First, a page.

Well, KTM had already signed their factory riders, so we started out the year with stuff from the year before. Which actually worked out to our favor because we got to do what we wanted. We didn’t have to use the factory suspension, and we didn’t have to use the Keihin carburetors. It was unbelievable because we had the bikes dialed in, and I was able to win the title.

Q: What do you think is the main difference between GP racing back then? How different is it now from back then?

A: Right now the GP racing, they've done a good job with it. They've brought in the television. They've done some good things. Now, there are some things I totally disagree with, because if GP racing would have been like it is now back in the day I wouldn't have gotten to win my world championship because the team selects the riders nowadays. There are only a certain number of rides. Back then if you had the opportunity to make it to the races you got to try to qualify. Nowadays it's not that way and I'm starting to see some of the same things play out here in the US, where a lot of the parents are buying rides. That's one thing I hate to see happen because when I left Europe there were a lot of riders who deserved rides, and there were a lot of riders who had rides because their parents bought the second spot on the team. When I left Europe a second spot on a team was going for $100,000 and there were parents paying it. It's happening all over, but not just in motocross. It's happening in just about every motorsport.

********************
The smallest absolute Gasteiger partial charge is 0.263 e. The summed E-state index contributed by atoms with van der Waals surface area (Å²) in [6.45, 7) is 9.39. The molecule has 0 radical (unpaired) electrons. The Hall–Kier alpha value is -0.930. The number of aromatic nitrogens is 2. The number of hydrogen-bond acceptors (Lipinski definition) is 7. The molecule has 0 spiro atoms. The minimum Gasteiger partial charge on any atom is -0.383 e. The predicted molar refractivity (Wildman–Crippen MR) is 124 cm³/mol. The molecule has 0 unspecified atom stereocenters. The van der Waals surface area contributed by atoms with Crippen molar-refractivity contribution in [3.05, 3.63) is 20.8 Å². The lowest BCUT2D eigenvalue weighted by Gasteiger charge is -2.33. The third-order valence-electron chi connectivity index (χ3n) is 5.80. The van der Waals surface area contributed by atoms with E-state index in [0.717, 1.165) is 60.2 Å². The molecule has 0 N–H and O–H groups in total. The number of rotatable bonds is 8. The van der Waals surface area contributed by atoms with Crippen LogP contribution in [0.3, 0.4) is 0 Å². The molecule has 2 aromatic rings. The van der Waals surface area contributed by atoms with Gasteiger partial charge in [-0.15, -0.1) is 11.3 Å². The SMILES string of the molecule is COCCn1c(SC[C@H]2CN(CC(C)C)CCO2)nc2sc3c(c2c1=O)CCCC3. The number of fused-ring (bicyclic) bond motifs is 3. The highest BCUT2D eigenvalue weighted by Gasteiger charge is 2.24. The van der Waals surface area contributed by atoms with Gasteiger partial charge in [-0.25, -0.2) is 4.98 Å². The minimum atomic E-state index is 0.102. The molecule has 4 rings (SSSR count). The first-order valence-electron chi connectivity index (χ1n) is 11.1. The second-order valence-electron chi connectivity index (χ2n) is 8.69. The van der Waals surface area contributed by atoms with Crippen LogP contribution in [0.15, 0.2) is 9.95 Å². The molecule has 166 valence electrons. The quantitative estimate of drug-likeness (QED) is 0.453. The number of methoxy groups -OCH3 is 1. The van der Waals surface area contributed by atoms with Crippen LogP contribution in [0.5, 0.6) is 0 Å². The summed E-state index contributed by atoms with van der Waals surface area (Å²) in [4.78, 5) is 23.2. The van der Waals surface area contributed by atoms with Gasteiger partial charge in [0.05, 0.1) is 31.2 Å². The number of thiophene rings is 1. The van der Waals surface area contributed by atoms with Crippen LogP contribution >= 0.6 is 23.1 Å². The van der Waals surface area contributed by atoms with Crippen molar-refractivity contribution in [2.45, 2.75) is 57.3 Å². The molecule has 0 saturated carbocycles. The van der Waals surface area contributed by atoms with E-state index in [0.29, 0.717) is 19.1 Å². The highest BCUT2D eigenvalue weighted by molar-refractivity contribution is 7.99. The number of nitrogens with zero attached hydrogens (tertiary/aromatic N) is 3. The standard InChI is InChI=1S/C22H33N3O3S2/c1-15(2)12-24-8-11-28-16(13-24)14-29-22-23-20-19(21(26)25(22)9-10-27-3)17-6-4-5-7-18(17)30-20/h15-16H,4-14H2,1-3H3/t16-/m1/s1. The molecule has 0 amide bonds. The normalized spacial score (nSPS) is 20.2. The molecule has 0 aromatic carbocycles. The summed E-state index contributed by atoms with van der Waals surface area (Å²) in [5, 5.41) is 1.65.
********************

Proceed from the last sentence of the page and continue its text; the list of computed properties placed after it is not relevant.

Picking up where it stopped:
Q: So you finished up the GPs in the 500 class.

A: Yes. In '04 I was already up there in age, but I gave it one last shot and I was sitting third in the world championships trying to win that title that I never got. I ended up breaking my wrist, just as I was starting to come into form.